Implications of China's lower Forex reserves accumulation

Updated: 2012-10-09 06:50

By Louis Kuijs (HK Edition)

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Implications of China's lower Forex reserves accumulation

After peaking in 2009-10, China's foreign exchange (FX) accumulation has been on a downward trend, driven by a lower current account surplus and less net foreign direct investment (FDI). Net financial capital flows (hot money) and valuation effects are less important for the trend but can cause large short-term swings in FX reserves, as in the second quarter.

Since the start of the surge in FX reserves in 2004, the current account surplus has been the most important factor, contributing more than two-thirds of the FX reserve accumulation in 2005-11. However, after peaking at more than $400bn in 2008, the current account surplus has trended down because of weak global demand, continued solid import growth in China and exchange rate appreciation. The decline-from 10 percent of GDP in 2005 to 2.8 percent of GDP in 2011-has helped reduce global imbalances and shift views on the valuation of China's exchange rate and reduced FX reserves accumulation.

Net FDI, the other major contributor, peaked in 2010. It is still distinctly positive, as inward FDI continues to exceed outward FDI. Outward FDI has been lower than expected by many observers a few years ago. But last year and this year inward FDI has recently again been affected by global financial turmoil.

Net financial capital flows-called "hot money" in China-have on the whole not been as large as their prominence in discussions on financial and monetary issues suggests.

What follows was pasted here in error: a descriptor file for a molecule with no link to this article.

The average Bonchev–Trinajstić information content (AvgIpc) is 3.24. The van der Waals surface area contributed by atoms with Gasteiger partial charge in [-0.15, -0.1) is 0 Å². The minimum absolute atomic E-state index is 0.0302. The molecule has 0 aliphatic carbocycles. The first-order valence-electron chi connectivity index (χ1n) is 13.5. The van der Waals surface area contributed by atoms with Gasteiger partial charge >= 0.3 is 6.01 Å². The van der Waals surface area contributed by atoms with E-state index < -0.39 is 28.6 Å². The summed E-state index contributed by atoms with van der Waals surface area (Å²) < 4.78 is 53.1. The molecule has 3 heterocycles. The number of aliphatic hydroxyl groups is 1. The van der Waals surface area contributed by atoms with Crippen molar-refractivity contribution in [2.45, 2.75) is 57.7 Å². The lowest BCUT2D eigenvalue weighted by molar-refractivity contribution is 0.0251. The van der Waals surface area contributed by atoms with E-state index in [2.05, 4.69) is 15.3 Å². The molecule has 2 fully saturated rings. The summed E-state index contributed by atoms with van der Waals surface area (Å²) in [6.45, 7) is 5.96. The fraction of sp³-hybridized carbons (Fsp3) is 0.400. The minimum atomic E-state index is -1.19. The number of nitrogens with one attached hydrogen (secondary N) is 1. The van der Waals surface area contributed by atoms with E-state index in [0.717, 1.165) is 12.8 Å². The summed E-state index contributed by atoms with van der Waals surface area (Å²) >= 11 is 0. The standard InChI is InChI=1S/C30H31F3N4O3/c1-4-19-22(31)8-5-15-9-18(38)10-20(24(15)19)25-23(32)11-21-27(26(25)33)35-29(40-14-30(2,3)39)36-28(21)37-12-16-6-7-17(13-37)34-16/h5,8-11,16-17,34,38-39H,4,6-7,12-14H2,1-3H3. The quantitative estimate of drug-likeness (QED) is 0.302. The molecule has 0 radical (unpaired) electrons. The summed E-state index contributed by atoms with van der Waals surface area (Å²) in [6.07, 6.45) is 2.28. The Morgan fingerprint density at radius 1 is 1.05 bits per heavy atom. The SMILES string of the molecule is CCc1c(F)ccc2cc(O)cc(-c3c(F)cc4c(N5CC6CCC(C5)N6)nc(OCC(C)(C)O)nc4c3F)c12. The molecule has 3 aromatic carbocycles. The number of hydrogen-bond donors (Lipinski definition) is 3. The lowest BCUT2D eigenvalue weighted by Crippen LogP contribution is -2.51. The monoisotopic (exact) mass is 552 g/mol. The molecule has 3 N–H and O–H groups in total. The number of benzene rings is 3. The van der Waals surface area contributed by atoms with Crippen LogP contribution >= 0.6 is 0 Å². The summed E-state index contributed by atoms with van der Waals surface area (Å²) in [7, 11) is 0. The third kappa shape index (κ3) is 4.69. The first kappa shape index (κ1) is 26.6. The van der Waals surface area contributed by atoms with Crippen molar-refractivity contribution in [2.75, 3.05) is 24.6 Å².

Some analysts and policymakers think that "hot money" has been a key factor in driving China's property and other asset markets. However, I think that is unlikely. China still has capital controls on most financial flows. These controls are not perfect but they do discourage flows. Net flows have in the past 10 years never exceeded 4 percent of new domestic liquidity creation. Moreover, with net inflows alternating with net outflows, during 2006-11 inflows and outflows roughly balanced out.

However, such net other capital flows can trigger substantial short-term swings in FX reserves, and this is also the case for valuation effects. The second quarter of 2012 saw a net outflow of more than $100bn in our estimation, reflecting in part a shift in exchange rate expectations. Valuation effects, the fourth item, were negative $50bn on account of a weakening of the US dollar against other major currencies during the second quarter.

The changes in FX reserve accumulation have some implications but are no cause for concern. The trend moderation in FX reserves accumulation, and the fact that it has largely been driven by a lower current account surplus, suggests that yuan is closer to equilibrium.

The moderation also has implications for monetary policy. For several years, with massive foreign inflows, managing domestic liquidity was fairly straightforward-ensuring that enough liquidity was mopped up. The PBoC combined open market operations with higher reserve requirements to do this. With trend inflows now lower, monetary policy needs to be more agile. Short-term shifts can at times tilt net foreign inflows in negative territory, requiring the PBoC to inject substantial amounts of liquidity rather than withdraw it. This has happened a few times recently.

The lower pace of FX accumulation also suggests some progress, on an incremental basis, with reducing the mismatch of China's foreign assets and liabilities.

Traditionally, China's international assets are denominated in US dollars whereas a large part of its international liabilities is denominated in yuan. This exposes China's overall to exchange-rate risks. Lower FX accumulation, especially when combined with lower net FDI, reduces this mismatch.

There is no need to worry about occasional declines in FX reserves such as in the second quarter. At more than $3.2trn, China's FX reserves provide a massive cushion against external shocks. Moreover, steady deposit inflows into the domestic banking system and the controls on financial capital flows reduce the scope for financial turmoil. In any case, I expect the current account surplus to remain decidedly positive and do not foresee prolonged declines in FX reserves in the years ahead.

The author is chief China economist at RBS. The views expressed here are entirely his own.

(HK Edition 10/09/2012 page2)